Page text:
28 Aug star gazing.
“`Cheshire Puss,’ she began, rather timidly (…) `Would you tell me, please, which way I ought to go from here?’
`That depends a good deal on where you want to get to,’ said the Cat.
`I don’t much care where–‘ said Alice.
`Then it doesn’t matter which way you go,’ said the Cat.
`–so long as I get SOMEWHERE,’ Alice added as an explanation.
`Oh, you’re sure to do that,’ said the Cat, `if you only walk long enough.’ “
I don’t live as an independent being, I am in a partnership, a team. This year marks our fifteenth wedding anniversary.
Being married is complicated and precious.
While I have been wading through my own mess, making discoveries and unearthing new truths along the way, Matt has been holding my hand, steadying me if I falter and putting up with a load of disturbance. He has ended up with mud on his boots too.
But all this time he has also been on his own journey. He has been conquering new ground and a lot of it has been hard won. Griefs of many kinds have assailed him, and of course if he encounters them, so do I. There have been moments of joy, a sense of profound change, and a real desire for it to be over, and soon – this period of up-earthing.
This summer seemed in some ways to mark the end of many parts of this journey. Some conclusions were reached.
We have been asking ourselves, ‘What matters now?’ and ‘Where do we head next?’
Matt remarked at the beginning of the summer, about six weeks ago, that it seemed as though there was nowhere solid to put our feet. As though we were walking on shifting sands, with no firm foundations.
I know what he means.
Learning to live on the ground of new discoveries is not straight forward. We are no longer the same. The structures around us on which we have relied, from which we have gained our status and sense of self, are not the same – or maybe I should say- we no longer see them in the same way. When success and achievement are not your benchmarks anymore it can be hard to recognise the finish line. When productivity and certainty are not the destination, it becomes difficult to know what is the right way forward.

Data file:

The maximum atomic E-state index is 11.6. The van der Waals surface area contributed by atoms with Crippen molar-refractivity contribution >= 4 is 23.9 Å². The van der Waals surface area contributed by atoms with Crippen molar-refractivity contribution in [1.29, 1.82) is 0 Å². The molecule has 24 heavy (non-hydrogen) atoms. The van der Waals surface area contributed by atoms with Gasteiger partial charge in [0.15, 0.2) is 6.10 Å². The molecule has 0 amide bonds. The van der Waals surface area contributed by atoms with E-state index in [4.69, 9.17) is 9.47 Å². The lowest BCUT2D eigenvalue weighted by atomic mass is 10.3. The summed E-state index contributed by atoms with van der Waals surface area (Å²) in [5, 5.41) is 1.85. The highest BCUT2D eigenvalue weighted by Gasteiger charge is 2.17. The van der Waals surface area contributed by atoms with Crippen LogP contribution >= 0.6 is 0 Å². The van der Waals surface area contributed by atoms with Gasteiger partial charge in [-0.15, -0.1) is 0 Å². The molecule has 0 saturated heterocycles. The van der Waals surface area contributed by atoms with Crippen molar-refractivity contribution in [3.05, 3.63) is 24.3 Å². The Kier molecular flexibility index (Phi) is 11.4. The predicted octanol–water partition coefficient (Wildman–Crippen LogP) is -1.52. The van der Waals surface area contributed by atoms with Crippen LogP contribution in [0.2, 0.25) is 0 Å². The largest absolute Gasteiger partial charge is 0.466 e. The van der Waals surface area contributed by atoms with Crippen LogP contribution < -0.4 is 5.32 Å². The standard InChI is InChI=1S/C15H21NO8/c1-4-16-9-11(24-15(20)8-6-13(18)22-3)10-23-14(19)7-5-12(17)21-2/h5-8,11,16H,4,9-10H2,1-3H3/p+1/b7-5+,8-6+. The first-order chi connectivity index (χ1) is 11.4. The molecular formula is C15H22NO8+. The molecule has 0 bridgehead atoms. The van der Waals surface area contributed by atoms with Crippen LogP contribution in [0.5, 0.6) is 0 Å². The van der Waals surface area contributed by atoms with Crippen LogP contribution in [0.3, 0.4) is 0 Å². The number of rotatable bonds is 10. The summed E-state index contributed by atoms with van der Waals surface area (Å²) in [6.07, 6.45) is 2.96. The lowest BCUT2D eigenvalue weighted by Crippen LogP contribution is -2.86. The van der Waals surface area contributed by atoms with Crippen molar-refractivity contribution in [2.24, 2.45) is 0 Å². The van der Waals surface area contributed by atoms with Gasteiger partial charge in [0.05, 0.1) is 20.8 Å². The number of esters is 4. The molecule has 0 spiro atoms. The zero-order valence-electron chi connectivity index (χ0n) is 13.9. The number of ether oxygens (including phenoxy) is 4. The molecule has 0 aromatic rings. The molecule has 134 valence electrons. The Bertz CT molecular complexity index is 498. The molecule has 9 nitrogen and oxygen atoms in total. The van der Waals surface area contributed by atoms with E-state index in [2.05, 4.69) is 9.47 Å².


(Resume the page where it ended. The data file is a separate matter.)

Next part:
Apparently when you learnt to fly a plane (not something I am ever planning on doing) the first time you encounter low cloud you lose sense of perspective really quickly. As the new pilot flies into the cloud she checks her instruments, she watches the gauges that tell her she is flying horizontally, that puts the horizon ahead and the ground beneath. However, soon the new pilot loses her trust in those dials and readings, she makes minute adjustment after minute adjustment, altering the path of her plane.
I’ve heard that the amount of new pilots who emerge from low cloud flying completely upside down is astonishing.
When you have lost your bearings and the cloud comes down it is difficult to know which way is up, and how to move forward.
We want a new map to follow. But we haven’t got one yet, and there are few reliable road signs. We meet others who have, or are at the moment, treading this new ground too. We encourage each other along the way, but so far no one has laid a path. The ground is very uneven and often the track disappears altogether. We are trying to write it down, this new guide, but we often double back on ourselves, or find ourselves at a dead end. It is not an exact science.
We have been forced to abandon our modern ways of navigating and have started trying to chart our course by the stars.
It is an ancient art, star gazing, and I am a beginner.
I haven’t done adequate astronomical study and it looks like it may take some time to learn.
So we have made a make-shift camp, in this no-mans’ desert land.
And we wait, like the magi, for the clouds to part, in search of the hope we have been promised